In my work as Milwaukee Repertory Theater’s managing director, I’m lucky to be able to draw on the knowledge of two longtime former leaders of the theatre, retired managing director Sara O’Connor and artistic director Joseph Hanreddy. Over separate dinners last fall, they shared with me a common observation: The job of theatre leaders has changed tremendously over the years, and adding to the complexity is the increasing challenge of fundraising.
A 2014 report by the Public Policy Forum in Milwaukee, “Give and You Will Receive,” showed that while some giving categories had experienced reductions in their share of contributions, the arts experienced the most severe decline by far, with its share dropping by nearly 50 percent from 1989 to 2011, while giving to education and community doubled. Meanwhile the Greater Milwaukee metropolitan area experienced a 147-percent increase in the number of arts nonprofits. Giving to the arts as a percentage of charitable giving tightened, while the choices available to donors exploded.
With government and corporate support decreasing for almost all but the largest regional theatres nationwide, even at the best of times, as O’Connor and Hanreddy pointed out, fundraising has become a job for the entire theatre staff and board, from the leadership on down. But what happens when a situation demands that a theatre must quickly raise large sums of money in the worst of times? Last year provided three instructive examples of exceptionally resilient theatres who faced widely different but similarly challenging situations: a natural disaster, a financial crisis, and a staging controversy heard ’round the world.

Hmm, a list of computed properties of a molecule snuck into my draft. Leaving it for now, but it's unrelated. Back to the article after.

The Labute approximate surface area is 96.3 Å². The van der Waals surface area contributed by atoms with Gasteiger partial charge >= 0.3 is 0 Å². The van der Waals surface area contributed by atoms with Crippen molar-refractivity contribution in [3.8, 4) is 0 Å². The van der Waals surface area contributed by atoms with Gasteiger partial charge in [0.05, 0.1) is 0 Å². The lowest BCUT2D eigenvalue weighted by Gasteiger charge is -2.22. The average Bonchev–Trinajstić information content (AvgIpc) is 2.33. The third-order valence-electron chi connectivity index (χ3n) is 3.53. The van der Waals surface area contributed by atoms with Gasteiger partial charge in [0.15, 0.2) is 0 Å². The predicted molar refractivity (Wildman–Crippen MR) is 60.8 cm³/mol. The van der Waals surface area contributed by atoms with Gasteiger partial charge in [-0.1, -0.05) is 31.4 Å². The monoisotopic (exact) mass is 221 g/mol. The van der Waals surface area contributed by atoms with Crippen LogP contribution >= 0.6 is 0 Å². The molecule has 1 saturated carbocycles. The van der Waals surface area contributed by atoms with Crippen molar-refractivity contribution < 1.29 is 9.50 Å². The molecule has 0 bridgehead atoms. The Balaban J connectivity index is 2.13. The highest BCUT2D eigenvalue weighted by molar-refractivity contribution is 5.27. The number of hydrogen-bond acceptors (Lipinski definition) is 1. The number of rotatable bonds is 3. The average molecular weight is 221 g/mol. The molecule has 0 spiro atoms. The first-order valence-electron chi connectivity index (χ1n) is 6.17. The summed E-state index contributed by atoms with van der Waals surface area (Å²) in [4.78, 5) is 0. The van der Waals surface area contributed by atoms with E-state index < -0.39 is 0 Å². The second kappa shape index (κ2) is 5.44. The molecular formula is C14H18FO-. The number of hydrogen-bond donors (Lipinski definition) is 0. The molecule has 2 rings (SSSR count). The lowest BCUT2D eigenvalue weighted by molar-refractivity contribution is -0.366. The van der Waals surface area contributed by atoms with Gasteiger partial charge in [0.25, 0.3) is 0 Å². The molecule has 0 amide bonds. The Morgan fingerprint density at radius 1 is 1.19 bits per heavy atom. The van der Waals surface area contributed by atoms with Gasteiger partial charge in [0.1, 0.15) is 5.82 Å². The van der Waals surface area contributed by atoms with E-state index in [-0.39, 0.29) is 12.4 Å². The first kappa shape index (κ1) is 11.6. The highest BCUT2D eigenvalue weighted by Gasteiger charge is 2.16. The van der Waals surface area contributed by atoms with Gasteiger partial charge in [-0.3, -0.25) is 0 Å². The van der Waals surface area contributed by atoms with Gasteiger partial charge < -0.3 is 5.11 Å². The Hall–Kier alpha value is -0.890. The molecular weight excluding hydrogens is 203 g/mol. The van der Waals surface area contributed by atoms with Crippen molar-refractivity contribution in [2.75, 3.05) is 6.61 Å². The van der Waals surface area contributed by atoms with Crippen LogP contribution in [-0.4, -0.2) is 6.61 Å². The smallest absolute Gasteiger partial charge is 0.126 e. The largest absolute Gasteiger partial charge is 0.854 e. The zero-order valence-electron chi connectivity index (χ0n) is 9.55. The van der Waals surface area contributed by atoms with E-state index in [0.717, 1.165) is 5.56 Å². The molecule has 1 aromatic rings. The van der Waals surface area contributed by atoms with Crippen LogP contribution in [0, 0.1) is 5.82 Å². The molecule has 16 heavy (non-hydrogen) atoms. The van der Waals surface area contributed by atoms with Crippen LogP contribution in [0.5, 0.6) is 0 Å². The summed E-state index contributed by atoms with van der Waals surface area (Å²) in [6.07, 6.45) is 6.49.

Houston’s Alley Theatre was riding a high, having completed a beautiful $46.5 million renovation in 2015, its first major renovation since 1968. At a recent League of Resident Theatres (LORT) conference hosted by the Alley, theatre leaders from around the country enviously gazed upon the Alley’s gorgeous public spaces and the brilliantly conceived Hubbard Theatre. Managing director Dean Gladden welcomed us all at the opening reception. I remember thinking that his work on that capital campaign would likely go down as the most challenging and rewarding accomplishment in his highly regarded career, and how great it would be for him to get to enjoy the fruits of his labor for the years to come.
Mother Nature had other plans.
The Alley season looked to be off to a great start with the highly anticipated world premiere of Rajiv Joseph’s Describe the Night, set to open Sept. 15. But Hurricane Harvey, which would prove to be the costliest tropical hurricane on record, with nearly $200 billion in damage, made landfall in late August, devastating everything in its path, including the Alley and the city of Houston. In the early hours after the storm, Gladden didn’t know the effect on the theatre until Joseph posted a video showing the flooded exterior.
Weeks later, Gladden placed estimates of the damage at nearly $18 million as he pored over contractor bids. What about insurance? Gladden explained that the theatre’s $125 million general insurance policy “does not cover flooding, which has to be secured separately. After Hurricane Allison in 2001, we couldn’t purchase flood insurance, and when we finally did, it was very limited because the provider wouldn’t agree to a higher limit. Our insurance carrier has informed us we have $3 million of coverage on the building, $4 million on artistic content, and $300,000 for business interruption.” In other words: Insurance would cover about 40 percent of the loss at best, with an additional $11 million needed, setting the stage for another Gladden fundraising miracle.
Harvey didn’t just damage the Alley’s building; it ravaged the personal and family lives of its staff and decimated critical communications infrastructure. Sets had to be rebuilt, shows had to be relocated, construction and remediation had to begin. Forensic accountants had to be engaged to determine losses for business-interruption insurance.